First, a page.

Fraser was surprised, but pleased. The ins...Margaret, had turned out to be a delightful companion. He was uncertain what had changed, but she was treating him like a man, not an employee. He couldn't help but think back to a certain incident, and wondered if he dared try and repeat the occurrence?

He drove her home and, naturally, escorted her to her door. He accepted her keys from her and unlocked the door and opened it. As she turned on the light, he allowed his eyes to check that nothing appeared to be amiss. Satisfied, he prepared to leave.

"Fraser...Ben," there was something in her voice that both of them recognized. He looked at her in surprise and, perhaps, hope. Taking a deep breath, she stepped close to him and raised her face to his. To his own surprise, he tilted his head down to kiss her. Her arms slid up around his neck, pulling him down closer. His arms, seemingly involuntarily, wrapped around her body, pulling her close to press against his.

The kiss went on forever, and in an instant, was over. Fraser, with and expression of shocked embarrassment, backed away, looking ready to bolt. She, just as surprised, held him with a hand lightly touching his arm.

"I-I-I'm sorry. I shouldn't..." he stammered.

"Of course you should, Ben." Her voice was husky and she swallowed, not wanting to scare him away. "Would you like to come in for some coffee? Or, tea, perhaps?"

He knew he should decline, but..."I-I'd like that." He followed her in, closing the door behind him. In the kitchen, she told him to sit while she put the kettle on to boil. He sat at the breakfast table, at attention.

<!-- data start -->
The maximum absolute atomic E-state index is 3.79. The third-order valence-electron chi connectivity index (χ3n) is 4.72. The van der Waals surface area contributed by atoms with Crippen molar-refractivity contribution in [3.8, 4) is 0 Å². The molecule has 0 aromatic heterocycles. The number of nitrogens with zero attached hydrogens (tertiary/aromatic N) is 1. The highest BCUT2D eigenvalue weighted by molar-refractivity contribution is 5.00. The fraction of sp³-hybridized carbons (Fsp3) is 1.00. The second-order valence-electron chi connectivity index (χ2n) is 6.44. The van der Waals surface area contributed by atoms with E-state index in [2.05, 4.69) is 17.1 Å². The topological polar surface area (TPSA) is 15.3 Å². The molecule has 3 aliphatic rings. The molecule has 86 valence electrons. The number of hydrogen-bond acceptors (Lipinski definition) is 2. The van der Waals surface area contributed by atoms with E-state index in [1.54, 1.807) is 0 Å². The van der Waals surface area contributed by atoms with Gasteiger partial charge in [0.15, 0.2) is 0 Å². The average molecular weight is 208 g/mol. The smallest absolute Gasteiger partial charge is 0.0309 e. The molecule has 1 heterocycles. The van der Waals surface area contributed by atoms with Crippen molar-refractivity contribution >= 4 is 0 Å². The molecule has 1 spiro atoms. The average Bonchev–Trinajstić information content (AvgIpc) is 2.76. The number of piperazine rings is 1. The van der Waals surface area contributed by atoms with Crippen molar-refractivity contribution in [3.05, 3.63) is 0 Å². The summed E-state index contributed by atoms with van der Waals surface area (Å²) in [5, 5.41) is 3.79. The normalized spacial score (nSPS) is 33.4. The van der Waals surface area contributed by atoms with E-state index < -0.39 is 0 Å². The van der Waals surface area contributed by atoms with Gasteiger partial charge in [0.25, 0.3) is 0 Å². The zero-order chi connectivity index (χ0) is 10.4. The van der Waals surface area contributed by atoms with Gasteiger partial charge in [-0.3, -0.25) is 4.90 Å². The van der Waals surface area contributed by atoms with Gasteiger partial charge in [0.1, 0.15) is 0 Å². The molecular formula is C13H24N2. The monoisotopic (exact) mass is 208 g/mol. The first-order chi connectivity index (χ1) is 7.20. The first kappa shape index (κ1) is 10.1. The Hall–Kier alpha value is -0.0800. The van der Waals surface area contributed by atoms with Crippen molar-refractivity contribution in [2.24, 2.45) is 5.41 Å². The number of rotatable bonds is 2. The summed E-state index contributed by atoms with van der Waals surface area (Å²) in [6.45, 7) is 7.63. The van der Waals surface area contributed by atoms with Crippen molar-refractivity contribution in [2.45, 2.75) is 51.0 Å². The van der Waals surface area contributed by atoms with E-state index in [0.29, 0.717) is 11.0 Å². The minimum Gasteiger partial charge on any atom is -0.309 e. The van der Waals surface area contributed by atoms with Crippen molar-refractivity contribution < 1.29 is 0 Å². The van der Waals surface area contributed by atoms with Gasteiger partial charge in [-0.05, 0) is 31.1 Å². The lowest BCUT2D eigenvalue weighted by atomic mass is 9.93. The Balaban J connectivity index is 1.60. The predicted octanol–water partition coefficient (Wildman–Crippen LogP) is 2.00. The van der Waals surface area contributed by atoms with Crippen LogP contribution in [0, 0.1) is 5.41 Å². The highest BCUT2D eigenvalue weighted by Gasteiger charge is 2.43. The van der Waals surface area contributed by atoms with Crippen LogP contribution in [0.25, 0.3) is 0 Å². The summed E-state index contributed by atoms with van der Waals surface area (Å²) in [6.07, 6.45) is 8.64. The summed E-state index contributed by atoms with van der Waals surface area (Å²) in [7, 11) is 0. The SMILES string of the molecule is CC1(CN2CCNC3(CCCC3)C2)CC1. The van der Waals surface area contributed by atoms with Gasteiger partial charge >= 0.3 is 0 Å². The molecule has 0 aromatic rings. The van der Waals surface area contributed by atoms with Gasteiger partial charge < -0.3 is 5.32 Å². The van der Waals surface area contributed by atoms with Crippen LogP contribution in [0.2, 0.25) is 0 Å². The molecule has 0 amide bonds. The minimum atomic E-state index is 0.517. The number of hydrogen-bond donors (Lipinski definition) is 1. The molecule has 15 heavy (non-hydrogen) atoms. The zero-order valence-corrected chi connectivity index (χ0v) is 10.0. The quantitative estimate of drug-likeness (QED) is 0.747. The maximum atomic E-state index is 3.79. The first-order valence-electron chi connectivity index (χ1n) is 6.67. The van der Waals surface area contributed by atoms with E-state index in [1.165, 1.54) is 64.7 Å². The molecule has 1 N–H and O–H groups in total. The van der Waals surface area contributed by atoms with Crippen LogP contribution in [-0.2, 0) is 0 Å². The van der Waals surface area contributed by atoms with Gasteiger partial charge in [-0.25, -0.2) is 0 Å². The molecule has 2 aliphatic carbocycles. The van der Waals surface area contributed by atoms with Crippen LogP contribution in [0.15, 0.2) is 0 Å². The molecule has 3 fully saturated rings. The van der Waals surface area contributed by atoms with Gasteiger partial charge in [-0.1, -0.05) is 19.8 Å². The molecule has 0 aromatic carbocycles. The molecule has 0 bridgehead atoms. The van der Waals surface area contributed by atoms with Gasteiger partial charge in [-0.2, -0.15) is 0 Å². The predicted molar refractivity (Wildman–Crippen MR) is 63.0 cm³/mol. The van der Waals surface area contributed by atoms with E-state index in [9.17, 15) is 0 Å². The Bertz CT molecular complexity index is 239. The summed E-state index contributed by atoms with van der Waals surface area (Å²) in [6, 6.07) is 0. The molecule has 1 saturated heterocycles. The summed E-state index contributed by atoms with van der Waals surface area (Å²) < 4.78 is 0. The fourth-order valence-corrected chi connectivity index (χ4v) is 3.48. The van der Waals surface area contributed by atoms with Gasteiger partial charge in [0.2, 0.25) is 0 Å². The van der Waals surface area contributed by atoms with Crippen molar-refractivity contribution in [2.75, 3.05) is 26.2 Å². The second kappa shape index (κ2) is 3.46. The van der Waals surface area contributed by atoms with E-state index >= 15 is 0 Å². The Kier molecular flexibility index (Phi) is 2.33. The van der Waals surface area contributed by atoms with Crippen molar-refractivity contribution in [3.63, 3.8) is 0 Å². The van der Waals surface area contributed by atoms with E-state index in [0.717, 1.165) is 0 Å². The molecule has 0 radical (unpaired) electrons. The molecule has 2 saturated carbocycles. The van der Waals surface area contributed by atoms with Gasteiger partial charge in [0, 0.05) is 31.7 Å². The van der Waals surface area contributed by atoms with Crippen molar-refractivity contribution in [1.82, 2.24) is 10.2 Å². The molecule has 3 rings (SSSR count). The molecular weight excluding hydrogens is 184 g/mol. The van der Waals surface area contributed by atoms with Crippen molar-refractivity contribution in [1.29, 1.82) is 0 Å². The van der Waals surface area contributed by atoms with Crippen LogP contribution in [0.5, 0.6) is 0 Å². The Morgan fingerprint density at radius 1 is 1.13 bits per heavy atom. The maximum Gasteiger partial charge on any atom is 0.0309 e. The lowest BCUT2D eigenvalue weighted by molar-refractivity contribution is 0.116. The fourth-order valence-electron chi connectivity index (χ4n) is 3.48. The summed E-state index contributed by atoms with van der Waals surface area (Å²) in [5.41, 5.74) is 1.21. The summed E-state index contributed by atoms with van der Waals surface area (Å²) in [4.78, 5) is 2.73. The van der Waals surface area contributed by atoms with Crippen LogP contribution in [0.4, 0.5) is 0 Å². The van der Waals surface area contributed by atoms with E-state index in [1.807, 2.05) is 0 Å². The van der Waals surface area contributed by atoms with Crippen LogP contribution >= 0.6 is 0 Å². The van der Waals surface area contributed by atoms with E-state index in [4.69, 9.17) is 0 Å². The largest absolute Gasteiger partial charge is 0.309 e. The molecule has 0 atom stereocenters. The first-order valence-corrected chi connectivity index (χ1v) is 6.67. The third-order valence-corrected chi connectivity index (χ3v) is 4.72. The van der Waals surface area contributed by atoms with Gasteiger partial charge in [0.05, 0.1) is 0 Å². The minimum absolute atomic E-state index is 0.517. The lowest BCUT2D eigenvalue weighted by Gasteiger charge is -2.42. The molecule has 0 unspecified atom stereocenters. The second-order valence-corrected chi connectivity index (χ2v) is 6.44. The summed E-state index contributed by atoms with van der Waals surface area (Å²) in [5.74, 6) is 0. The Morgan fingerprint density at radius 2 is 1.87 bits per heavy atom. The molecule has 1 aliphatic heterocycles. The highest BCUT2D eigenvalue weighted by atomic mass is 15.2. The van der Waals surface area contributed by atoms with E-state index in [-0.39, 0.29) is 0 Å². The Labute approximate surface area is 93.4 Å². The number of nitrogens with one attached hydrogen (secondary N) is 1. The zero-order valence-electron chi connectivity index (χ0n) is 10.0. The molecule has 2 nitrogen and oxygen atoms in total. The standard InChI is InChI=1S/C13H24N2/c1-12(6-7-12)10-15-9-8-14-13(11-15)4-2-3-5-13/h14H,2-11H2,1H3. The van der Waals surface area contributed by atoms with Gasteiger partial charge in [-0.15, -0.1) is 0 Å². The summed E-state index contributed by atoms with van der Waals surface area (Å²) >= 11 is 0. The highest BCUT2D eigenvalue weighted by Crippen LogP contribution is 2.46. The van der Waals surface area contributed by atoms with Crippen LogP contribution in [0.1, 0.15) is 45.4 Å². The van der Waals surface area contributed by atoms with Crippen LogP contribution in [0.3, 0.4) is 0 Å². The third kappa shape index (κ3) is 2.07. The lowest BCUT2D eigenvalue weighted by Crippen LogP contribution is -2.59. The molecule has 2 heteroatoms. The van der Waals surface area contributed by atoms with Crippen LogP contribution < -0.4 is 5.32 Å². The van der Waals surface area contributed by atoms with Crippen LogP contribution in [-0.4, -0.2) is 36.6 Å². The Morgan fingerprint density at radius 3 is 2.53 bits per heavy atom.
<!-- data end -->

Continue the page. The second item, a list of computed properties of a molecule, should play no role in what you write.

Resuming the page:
"You know, I still haven't really heard about your holiday. How was it?"

Good. A safe subject. "Most enjoyable."

"Tell me about it. It sounded like you had quite an adventure."

He smiled, recalling the new memories. "Yes. It was." Seeing her genuine interest, he started talking, telling her how green Ray had been. How he'd had to do all the work for the first week, almost, before his partner got up enough courage to want to help.

They talked for hours. She laughed at some of his tales and frowned in worry over others. Obviously, he had survived, none the worse, more or less. When he finally finished telling her everything, she realized that it was daylight. They had talked the whole night through. She could tell by his eyes that he was tired and in no shape to go home; and she was in no better shape. She wasn't quite sure how it happened, but she insisted he sleep there. He reluctantly agreed. She led him to her spare room and opened the door. She felt him close behind her and turned, looking up into his face. His expression was one of confusion and uncertainty. Her heart started pounding, realizing that he was just as interested in her as she was in him. Frowning for just a moment as she gathered her courage, she asked, "Would you like to sleep with me?"

He blushed and his heartbeat accelerated. "Yes," he whispered.

"Then come with me." She slid past him and led the way to her bedroom. His hands were shaking as he unzipped her dress for her. Hers shook just as much as she helped him with his tux. Like teenagers, they were nervous and uncertain. Down to their underwear, Fraser stared hungrily at her, then pulled back. She frowned.

"Are you sure?' He had to ask. He didn't want to make a mistake, here.

She smiled. "No. Not at all. This may be a mistake. However, I find myself willing to take the chance. You?"

"Yes," he whispered again, reaching out to take her hand in his. Stepping into his embrace, she lifted her face to his, for a kiss.

Yes, this might be a mistake. Then again, it might be the best thing that ever happened to either one of them.

The End

Told you the ending was a surprise. I know that it certainly surprised me!